Visiting the Department of Justice!

This morning we got to take a tour of the Department of Justice. We all met up at the Hamilton Hotel to board our bus to the DOJ—I spotted Jared sitting next to two women whom I soon learned were Saule and Kundyz. They work at the ABA ROLI office in Nur-Sultan (or Astana, as our visitors referred to it; Kazakhstan's capital city was only renamed Nur-Sultan, after their first president, in 2019). All of us in the DC office are new to the city, so the drive there was our first time seeing a lot of the Capital's famous landmarks in real life—we may have been more excited than our visitors!

When we pulled up to the DOJ, we were immediately greeted by a security guard outside the (large, intimidating-looking) building. The guard asked us for our passports—which is when two of our visitors realized they had left theirs behind! Jared asked the guard if there was any chance security might accept photos of their passports (which Haley had sent them a few days before)—the guard shrugged and said he didn't think it would work, but that we were free to enter the building. I was anxious about the success of the trip—but my inner-nerd was still a little excited just to see the inside of the DOJ.

Once we entered, we were greeted by our Study Tour Guide, Judge Canan, who serves as a Senior Judge on the Superior Court of the District of Columbia. After we explained the issue, he talked with the guards in the security booth for us. Luckily, since Haley had already sent them all of our information beforehand, they were happy to accept photos of our passports and hand us our visitor passes (I snapped a selfie with mine).


Once we passed through security, we met with a tour guide from the DOJ, who excitedly escorted us to a "very important room." When we entered, to our right we saw a platform stage with an American flag on one end and a DOJ flag on the other, and blue curtains behind it. Jared and I exchanged giddy glances—we had both seen the Attorney General give speeches here on TV. Later, our visiting Kazakhstan Supreme Court judges took photos on the stage—and I even got to take one too!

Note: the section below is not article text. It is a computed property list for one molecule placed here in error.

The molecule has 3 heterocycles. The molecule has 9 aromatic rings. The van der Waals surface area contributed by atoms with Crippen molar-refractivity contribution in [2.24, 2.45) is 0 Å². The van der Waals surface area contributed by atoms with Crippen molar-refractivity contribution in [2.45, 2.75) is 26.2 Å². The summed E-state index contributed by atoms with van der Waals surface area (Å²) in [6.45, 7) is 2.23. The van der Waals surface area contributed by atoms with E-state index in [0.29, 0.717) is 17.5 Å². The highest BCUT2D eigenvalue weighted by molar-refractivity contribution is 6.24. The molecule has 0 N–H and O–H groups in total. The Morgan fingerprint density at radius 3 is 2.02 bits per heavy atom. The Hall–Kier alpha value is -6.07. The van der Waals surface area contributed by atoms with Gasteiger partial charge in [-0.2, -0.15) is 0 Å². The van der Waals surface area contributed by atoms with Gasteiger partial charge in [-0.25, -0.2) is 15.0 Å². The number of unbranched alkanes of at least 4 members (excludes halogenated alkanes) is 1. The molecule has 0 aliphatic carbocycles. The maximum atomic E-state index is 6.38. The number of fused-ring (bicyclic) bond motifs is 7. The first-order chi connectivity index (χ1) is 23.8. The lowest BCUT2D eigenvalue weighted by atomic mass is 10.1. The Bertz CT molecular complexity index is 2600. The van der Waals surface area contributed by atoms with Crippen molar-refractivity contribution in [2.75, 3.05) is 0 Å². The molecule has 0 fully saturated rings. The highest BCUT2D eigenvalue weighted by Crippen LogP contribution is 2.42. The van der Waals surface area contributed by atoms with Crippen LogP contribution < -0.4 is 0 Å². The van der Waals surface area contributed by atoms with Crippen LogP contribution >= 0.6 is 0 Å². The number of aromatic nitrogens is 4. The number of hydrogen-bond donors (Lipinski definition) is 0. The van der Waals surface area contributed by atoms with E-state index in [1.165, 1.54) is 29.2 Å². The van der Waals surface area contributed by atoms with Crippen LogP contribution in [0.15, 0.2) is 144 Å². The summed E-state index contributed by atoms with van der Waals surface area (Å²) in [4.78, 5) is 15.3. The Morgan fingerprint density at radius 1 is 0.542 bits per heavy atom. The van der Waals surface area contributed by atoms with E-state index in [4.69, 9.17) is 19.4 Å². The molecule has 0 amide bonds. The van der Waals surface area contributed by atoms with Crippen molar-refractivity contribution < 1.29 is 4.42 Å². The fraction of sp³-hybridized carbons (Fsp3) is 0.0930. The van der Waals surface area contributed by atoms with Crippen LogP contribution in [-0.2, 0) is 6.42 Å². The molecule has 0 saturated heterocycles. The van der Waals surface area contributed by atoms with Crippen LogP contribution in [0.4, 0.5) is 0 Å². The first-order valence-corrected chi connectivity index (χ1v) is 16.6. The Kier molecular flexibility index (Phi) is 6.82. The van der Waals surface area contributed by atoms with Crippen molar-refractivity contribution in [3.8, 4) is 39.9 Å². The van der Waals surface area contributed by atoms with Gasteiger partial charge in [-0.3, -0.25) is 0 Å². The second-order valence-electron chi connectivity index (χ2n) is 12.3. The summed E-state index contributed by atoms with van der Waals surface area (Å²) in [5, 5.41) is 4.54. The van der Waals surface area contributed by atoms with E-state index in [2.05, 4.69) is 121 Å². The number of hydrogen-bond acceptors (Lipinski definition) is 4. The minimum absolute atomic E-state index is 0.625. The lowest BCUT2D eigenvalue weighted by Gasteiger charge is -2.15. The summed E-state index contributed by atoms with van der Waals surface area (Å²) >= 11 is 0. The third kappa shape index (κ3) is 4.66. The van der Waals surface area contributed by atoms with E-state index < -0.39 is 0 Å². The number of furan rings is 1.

After geeking out over where we were, the group situated themselves at a long conference table on the other side of the room. I stayed back for a minute—unsure of where to sit at a table full of judges—before sitting next to Jared. Our guide then introduced us to Deputy Chief Paige Fitzgerald, who works in the Civil Rights Division. She had worked on the George Floyd case and is currently working on the Buffalo shooting case. Deputy Chief Fitzgerald then asked everyone to introduce themselves. Once we got to me, I hesitated, unsure of whether an intern should introduce themselves or not, but Jared smiled and nodded. "Hi, um, I'm Alexa Grunow and I am interning with the ROLI's Central Asia bureau," I squeaked out.


Deputy Chief Fitzgerald gave the judges an overview of our criminal justice system—it was amazing to get a criminal law refresher from someone so accomplished! Listening to the Kazakhstan Supreme Court justices was also thought-provoking. A lot of their questions involve aspects of the American justice system that I tend to take for granted; like the fact that we presume the defendant is innocent, or the many protections that our adversarial system offers in terms privacy, like spousal privilege for example.

Our visitors were highly engaged and Deputy Chief Fitzgerald was happy to stay over time—it was really educational to listen in on their conversation! Unfortunately, since we did not yet have interpretation equipment, our translators had to translate consecutively instead of simultaneously, which meant we had to cut the rest of our tour short. We did get to see the DOJ library, though, which was such a cool experience. We also got to see a lot of the DOJ's art; I didn't know before the tour, but the DOJ actually has a substantial amount of frescos and statues. Much of the art we saw was created in the late 1930s and early 1940s which was apparent from its distinctive style. All of the art featured different interpretations of justice and the role of courts in society.

Tomorrow we are meeting with the Innocence Project, whose work I've admired for a long time. I'm so grateful that I get to come along on the study tour and that I get to intern with the ABA ROLI! Everything has been such a wonderful experience so far, and everyone at the office has been so kind and friendly.

Below are some photos of the DOJ's frescos!


Department of Justice fresco, featuring cowboys fighting each other and pioneers journeying out West.